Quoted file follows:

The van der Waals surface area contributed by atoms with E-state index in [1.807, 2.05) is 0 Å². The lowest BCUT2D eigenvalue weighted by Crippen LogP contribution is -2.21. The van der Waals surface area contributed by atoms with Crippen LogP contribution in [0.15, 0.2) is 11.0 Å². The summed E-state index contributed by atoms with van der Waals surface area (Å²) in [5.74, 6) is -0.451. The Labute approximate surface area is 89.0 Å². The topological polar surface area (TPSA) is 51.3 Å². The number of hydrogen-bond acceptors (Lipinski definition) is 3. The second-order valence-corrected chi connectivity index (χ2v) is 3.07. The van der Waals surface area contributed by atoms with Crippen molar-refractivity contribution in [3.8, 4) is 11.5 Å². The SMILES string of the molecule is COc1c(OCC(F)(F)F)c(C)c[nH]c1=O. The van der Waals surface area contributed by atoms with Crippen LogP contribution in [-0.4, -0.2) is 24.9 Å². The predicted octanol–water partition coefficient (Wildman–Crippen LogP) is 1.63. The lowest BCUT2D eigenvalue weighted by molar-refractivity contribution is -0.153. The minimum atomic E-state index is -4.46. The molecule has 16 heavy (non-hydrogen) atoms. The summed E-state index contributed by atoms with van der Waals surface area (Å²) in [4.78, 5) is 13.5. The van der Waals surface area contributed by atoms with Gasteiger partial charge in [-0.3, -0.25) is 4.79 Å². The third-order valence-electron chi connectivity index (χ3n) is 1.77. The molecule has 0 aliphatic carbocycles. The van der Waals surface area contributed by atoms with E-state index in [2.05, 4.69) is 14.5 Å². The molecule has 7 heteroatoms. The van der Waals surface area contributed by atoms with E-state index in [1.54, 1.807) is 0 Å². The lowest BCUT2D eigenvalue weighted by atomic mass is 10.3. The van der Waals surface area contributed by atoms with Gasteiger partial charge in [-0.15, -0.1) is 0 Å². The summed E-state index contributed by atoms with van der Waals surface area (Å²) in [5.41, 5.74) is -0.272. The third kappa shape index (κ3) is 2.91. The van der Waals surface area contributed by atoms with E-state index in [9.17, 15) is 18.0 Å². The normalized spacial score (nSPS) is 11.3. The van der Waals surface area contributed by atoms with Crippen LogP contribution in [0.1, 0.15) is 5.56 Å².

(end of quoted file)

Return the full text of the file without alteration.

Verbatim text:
The van der Waals surface area contributed by atoms with E-state index in [1.807, 2.05) is 0 Å². The lowest BCUT2D eigenvalue weighted by Crippen LogP contribution is -2.21. The van der Waals surface area contributed by atoms with Crippen LogP contribution in [0.15, 0.2) is 11.0 Å². The summed E-state index contributed by atoms with van der Waals surface area (Å²) in [5.74, 6) is -0.451. The Labute approximate surface area is 89.0 Å². The topological polar surface area (TPSA) is 51.3 Å². The number of hydrogen-bond acceptors (Lipinski definition) is 3. The second-order valence-corrected chi connectivity index (χ2v) is 3.07. The van der Waals surface area contributed by atoms with Crippen molar-refractivity contribution in [3.8, 4) is 11.5 Å². The SMILES string of the molecule is COc1c(OCC(F)(F)F)c(C)c[nH]c1=O. The van der Waals surface area contributed by atoms with Crippen LogP contribution in [-0.4, -0.2) is 24.9 Å². The predicted octanol–water partition coefficient (Wildman–Crippen LogP) is 1.63. The lowest BCUT2D eigenvalue weighted by molar-refractivity contribution is -0.153. The minimum atomic E-state index is -4.46. The molecule has 16 heavy (non-hydrogen) atoms. The summed E-state index contributed by atoms with van der Waals surface area (Å²) in [4.78, 5) is 13.5. The van der Waals surface area contributed by atoms with Gasteiger partial charge in [-0.3, -0.25) is 4.79 Å². The third-order valence-electron chi connectivity index (χ3n) is 1.77. The molecule has 0 aliphatic carbocycles. The van der Waals surface area contributed by atoms with E-state index in [2.05, 4.69) is 14.5 Å². The molecule has 7 heteroatoms. The van der Waals surface area contributed by atoms with E-state index in [1.54, 1.807) is 0 Å². The lowest BCUT2D eigenvalue weighted by atomic mass is 10.3. The van der Waals surface area contributed by atoms with Gasteiger partial charge in [-0.15, -0.1) is 0 Å². The summed E-state index contributed by atoms with van der Waals surface area (Å²) in [5.41, 5.74) is -0.272. The third kappa shape index (κ3) is 2.91. The van der Waals surface area contributed by atoms with E-state index in [9.17, 15) is 18.0 Å². The normalized spacial score (nSPS) is 11.3. The van der Waals surface area contributed by atoms with Crippen LogP contribution in [0.1, 0.15) is 5.56 Å².